MovieWorld79._’s review published on Letterboxd:
"Now bright boy, I will admit you are pretty clever. But if I took this hammer here and I bashed it in your skull, you would have the same three dimples in the same place as old Ben."
Bloody, bold and undeniably stylish, Django Unchained is another savage work of art from Quentin Tarantino, grounded by an insanely strong ensemble and sharp writing. Jamie Foxx leads the all-star cast with a restrained, yet surprisingly solid performance as the film's protagonist, Django. Given the infamous parallel between singers who make the bad jump from music to acting, it's remarkable that Foxx manages to pull off such a stoic performance. He's outshined by his co-stars no doubt, but that's more so due to how good they are in the role and not because of his lack of talent and proves he's capable of more dramatic chops. Christoph Waltz is also memorable as the sympathetic bounty hunter he comes across, mostly down to how well Waltz settles into the role and instantly imbues his character with plenty of dignity and confidence while never losing sight of the more empathetic personality brimming beneath the surface of him. Samuel L. Jackson gives an unexpectedly entertaining, if brief performance as a servant, and he certainly makes the most of what he has, stealing the scene with Jackson's complete transformation into the role. But perhaps the most notable performance among Django's party comes from Leonardo DiCaprio himself. From the moment he appears, DiCaprio's smooth speech and unpredictable nature makes him an unsettling but somehow compelling character to watch as things play out and while he's somewhat restrained throughout the film, it's in the film's finale that DiCaprio explodes into sheer intensity and a sudden violence that contradicts everything we've seen of him before. Django gets off to strong start and like, all of Tarantino's finest movies, it instantly sets the tone for what to expect as the film progresses. We've seen plenty of stories of redemption before, but the one presented in Django Unchained is perhaps unlike any other. Part of this is due to how consistently well written it is, but it can also be attributed to the film's nod and unique Western setting that gives it a fresh feel. Not only that, but Django Unchained approaches the theme of slavery itself in its own way, completely flipping the script by giving Django, the slave, a role that allows him to be the undoing of that particular subject, a welcome change of pace, given how many slave films have been released over the years reminding us of the subject. Django moves quite fast and it never drags for too long. To top it all off, it ends in a perfectly Tarantino third act, giving the minority the hero they deserve without feeling like a piece of forced propaganda, which Hollywood is guilty of as of late. As always, it's Quentin Tarantino's bold direction that ultimately carries this film all the way to the finish line, offering a fresh new perspective on a genre people are surely tired of seeing, and while it won't be for everyone, of course, the witty dialogue and stylish aesthetic makes it an absolute blast for anyone who does enjoy it. The music composition is undeniably memorable and perfectly sets the tone for the sequences on the screen while never being too distracting. Django Unchained is the film we need, especially in this day and age, and even without that, it's still an absolutely entertaining film that every Tarantino fan must see. -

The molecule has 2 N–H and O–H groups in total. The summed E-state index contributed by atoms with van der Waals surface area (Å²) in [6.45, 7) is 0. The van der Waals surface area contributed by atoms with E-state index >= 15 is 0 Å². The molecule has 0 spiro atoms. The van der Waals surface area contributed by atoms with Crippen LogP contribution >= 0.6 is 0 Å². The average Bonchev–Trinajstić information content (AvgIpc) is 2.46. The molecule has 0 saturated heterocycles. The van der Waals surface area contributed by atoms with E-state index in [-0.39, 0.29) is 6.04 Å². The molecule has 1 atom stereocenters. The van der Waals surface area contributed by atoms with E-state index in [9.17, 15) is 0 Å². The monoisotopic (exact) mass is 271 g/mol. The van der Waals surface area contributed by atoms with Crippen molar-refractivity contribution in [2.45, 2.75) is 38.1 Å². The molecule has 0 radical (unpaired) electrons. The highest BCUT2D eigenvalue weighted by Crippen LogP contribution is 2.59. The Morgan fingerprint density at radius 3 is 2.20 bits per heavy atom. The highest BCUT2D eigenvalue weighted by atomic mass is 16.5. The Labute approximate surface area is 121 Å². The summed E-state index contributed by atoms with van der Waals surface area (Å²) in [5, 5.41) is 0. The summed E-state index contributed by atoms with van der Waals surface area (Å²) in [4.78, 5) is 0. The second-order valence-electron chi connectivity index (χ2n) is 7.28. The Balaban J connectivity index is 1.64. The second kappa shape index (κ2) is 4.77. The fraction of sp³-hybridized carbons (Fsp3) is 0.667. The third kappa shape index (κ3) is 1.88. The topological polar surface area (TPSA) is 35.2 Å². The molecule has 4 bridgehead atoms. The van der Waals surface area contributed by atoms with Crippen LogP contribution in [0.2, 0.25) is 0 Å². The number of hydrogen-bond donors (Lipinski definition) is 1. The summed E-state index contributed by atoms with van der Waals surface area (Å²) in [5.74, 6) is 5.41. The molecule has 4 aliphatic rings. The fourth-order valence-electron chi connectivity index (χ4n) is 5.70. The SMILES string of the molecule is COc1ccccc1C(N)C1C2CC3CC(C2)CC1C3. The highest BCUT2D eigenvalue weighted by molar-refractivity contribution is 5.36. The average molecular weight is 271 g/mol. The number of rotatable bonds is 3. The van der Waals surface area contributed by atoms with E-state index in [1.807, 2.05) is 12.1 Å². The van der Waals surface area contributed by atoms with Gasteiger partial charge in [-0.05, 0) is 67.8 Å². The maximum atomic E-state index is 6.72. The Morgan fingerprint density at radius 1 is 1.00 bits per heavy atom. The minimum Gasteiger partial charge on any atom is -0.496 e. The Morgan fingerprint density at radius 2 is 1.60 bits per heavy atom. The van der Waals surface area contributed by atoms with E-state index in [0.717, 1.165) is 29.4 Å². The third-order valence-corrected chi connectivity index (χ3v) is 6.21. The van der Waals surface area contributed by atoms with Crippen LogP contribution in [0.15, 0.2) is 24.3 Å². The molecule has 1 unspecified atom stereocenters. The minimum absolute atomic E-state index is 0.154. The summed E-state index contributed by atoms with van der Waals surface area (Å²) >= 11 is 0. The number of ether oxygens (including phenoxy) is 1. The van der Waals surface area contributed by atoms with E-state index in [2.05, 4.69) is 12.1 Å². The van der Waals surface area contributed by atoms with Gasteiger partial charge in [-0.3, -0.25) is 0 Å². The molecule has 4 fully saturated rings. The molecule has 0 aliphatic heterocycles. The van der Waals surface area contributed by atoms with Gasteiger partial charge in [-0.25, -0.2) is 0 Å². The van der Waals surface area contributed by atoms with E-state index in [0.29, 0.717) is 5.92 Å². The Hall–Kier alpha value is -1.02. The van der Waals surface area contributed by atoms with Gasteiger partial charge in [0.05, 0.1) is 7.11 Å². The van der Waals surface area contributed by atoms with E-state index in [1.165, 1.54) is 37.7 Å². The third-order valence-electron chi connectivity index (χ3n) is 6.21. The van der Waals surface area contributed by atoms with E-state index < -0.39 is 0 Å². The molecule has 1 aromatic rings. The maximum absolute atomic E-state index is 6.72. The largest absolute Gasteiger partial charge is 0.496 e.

Final Grade: 9.5 / 10
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